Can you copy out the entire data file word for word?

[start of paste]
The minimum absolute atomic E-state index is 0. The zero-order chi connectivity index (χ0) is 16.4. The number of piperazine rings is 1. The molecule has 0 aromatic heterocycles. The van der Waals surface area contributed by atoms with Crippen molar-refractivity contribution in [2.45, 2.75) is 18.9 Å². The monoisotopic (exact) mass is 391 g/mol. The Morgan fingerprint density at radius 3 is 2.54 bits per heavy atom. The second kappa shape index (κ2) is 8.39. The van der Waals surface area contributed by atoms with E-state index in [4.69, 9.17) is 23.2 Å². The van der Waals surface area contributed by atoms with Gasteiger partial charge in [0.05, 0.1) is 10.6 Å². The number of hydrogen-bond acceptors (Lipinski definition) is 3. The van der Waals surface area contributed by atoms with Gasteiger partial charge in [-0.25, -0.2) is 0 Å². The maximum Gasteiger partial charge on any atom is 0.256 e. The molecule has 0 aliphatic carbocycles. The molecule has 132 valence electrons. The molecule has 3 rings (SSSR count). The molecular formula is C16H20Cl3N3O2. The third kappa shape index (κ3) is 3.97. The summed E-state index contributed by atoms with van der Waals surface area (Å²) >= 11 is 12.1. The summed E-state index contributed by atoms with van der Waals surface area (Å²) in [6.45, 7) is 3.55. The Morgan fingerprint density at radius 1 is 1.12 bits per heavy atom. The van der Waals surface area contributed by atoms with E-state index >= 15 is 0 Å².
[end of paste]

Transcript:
The minimum absolute atomic E-state index is 0. The zero-order chi connectivity index (χ0) is 16.4. The number of piperazine rings is 1. The molecule has 0 aromatic heterocycles. The van der Waals surface area contributed by atoms with Crippen molar-refractivity contribution in [2.45, 2.75) is 18.9 Å². The monoisotopic (exact) mass is 391 g/mol. The Morgan fingerprint density at radius 3 is 2.54 bits per heavy atom. The second kappa shape index (κ2) is 8.39. The van der Waals surface area contributed by atoms with E-state index in [4.69, 9.17) is 23.2 Å². The van der Waals surface area contributed by atoms with Gasteiger partial charge in [0.05, 0.1) is 10.6 Å². The number of hydrogen-bond acceptors (Lipinski definition) is 3. The van der Waals surface area contributed by atoms with Gasteiger partial charge in [-0.25, -0.2) is 0 Å². The maximum Gasteiger partial charge on any atom is 0.256 e. The molecule has 0 aliphatic carbocycles. The molecule has 132 valence electrons. The molecule has 3 rings (SSSR count). The molecular formula is C16H20Cl3N3O2. The third kappa shape index (κ3) is 3.97. The summed E-state index contributed by atoms with van der Waals surface area (Å²) >= 11 is 12.1. The summed E-state index contributed by atoms with van der Waals surface area (Å²) in [6.45, 7) is 3.55. The Morgan fingerprint density at radius 1 is 1.12 bits per heavy atom. The van der Waals surface area contributed by atoms with E-state index >= 15 is 0 Å².